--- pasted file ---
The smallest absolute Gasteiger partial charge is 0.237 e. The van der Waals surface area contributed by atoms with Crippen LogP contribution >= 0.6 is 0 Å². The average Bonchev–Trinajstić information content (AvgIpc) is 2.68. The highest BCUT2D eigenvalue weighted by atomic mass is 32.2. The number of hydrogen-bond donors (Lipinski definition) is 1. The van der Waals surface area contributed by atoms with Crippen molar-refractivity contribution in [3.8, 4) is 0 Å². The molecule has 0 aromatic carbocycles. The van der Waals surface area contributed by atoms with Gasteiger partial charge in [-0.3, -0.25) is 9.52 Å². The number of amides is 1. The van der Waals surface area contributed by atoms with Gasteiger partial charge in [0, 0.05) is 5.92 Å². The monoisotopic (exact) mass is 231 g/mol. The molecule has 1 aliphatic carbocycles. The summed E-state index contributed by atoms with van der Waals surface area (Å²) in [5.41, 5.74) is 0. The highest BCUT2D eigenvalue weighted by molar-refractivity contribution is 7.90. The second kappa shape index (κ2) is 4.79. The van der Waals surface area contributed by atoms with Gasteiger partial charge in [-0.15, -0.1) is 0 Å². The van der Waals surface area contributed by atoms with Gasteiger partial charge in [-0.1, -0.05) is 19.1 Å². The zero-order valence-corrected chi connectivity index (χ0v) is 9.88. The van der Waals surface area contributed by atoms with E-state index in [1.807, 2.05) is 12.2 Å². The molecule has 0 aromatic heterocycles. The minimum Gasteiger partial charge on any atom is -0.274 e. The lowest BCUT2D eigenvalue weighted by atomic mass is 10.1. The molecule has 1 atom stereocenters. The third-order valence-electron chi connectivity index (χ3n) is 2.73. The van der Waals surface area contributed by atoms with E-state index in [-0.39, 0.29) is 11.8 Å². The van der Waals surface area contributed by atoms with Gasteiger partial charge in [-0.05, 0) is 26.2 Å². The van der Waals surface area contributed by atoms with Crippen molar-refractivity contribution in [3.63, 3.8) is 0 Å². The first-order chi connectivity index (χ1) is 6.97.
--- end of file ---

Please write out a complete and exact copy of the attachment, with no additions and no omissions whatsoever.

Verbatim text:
The smallest absolute Gasteiger partial charge is 0.237 e. The van der Waals surface area contributed by atoms with Crippen LogP contribution >= 0.6 is 0 Å². The average Bonchev–Trinajstić information content (AvgIpc) is 2.68. The highest BCUT2D eigenvalue weighted by atomic mass is 32.2. The number of hydrogen-bond donors (Lipinski definition) is 1. The van der Waals surface area contributed by atoms with Crippen molar-refractivity contribution in [3.8, 4) is 0 Å². The molecule has 0 aromatic carbocycles. The van der Waals surface area contributed by atoms with Gasteiger partial charge in [-0.3, -0.25) is 9.52 Å². The number of amides is 1. The van der Waals surface area contributed by atoms with Gasteiger partial charge in [0, 0.05) is 5.92 Å². The monoisotopic (exact) mass is 231 g/mol. The molecule has 1 aliphatic carbocycles. The summed E-state index contributed by atoms with van der Waals surface area (Å²) in [5.41, 5.74) is 0. The highest BCUT2D eigenvalue weighted by molar-refractivity contribution is 7.90. The second kappa shape index (κ2) is 4.79. The van der Waals surface area contributed by atoms with Gasteiger partial charge in [-0.15, -0.1) is 0 Å². The van der Waals surface area contributed by atoms with Gasteiger partial charge in [-0.1, -0.05) is 19.1 Å². The zero-order valence-corrected chi connectivity index (χ0v) is 9.88. The van der Waals surface area contributed by atoms with E-state index in [1.807, 2.05) is 12.2 Å². The molecule has 0 aromatic heterocycles. The minimum Gasteiger partial charge on any atom is -0.274 e. The lowest BCUT2D eigenvalue weighted by atomic mass is 10.1. The molecule has 1 atom stereocenters. The third-order valence-electron chi connectivity index (χ3n) is 2.73. The van der Waals surface area contributed by atoms with E-state index in [-0.39, 0.29) is 11.8 Å². The van der Waals surface area contributed by atoms with Gasteiger partial charge in [-0.05, 0) is 26.2 Å². The van der Waals surface area contributed by atoms with Crippen molar-refractivity contribution in [3.63, 3.8) is 0 Å². The first-order chi connectivity index (χ1) is 6.97.